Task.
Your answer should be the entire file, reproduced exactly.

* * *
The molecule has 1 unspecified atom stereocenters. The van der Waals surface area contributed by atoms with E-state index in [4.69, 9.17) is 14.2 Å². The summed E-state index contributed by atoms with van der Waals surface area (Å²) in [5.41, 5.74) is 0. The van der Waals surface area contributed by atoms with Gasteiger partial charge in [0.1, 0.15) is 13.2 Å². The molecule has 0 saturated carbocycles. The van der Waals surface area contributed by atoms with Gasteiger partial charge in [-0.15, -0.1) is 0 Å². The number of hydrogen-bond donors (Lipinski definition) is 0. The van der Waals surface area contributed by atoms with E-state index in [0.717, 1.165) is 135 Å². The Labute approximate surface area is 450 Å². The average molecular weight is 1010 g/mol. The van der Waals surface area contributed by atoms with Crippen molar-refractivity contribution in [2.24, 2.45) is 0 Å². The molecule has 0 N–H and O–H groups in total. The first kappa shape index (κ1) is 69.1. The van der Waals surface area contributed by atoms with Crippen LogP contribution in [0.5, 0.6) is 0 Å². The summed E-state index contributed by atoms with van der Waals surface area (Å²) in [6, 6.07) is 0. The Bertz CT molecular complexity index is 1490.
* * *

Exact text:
The molecule has 1 unspecified atom stereocenters. The van der Waals surface area contributed by atoms with E-state index in [4.69, 9.17) is 14.2 Å². The summed E-state index contributed by atoms with van der Waals surface area (Å²) in [5.41, 5.74) is 0. The van der Waals surface area contributed by atoms with Gasteiger partial charge in [0.1, 0.15) is 13.2 Å². The molecule has 0 saturated carbocycles. The van der Waals surface area contributed by atoms with Gasteiger partial charge in [-0.15, -0.1) is 0 Å². The number of hydrogen-bond donors (Lipinski definition) is 0. The van der Waals surface area contributed by atoms with E-state index in [0.717, 1.165) is 135 Å². The Labute approximate surface area is 450 Å². The average molecular weight is 1010 g/mol. The van der Waals surface area contributed by atoms with Crippen molar-refractivity contribution in [2.24, 2.45) is 0 Å². The molecule has 0 N–H and O–H groups in total. The first kappa shape index (κ1) is 69.1. The van der Waals surface area contributed by atoms with Crippen LogP contribution in [0.5, 0.6) is 0 Å². The summed E-state index contributed by atoms with van der Waals surface area (Å²) in [6, 6.07) is 0. The Bertz CT molecular complexity index is 1490.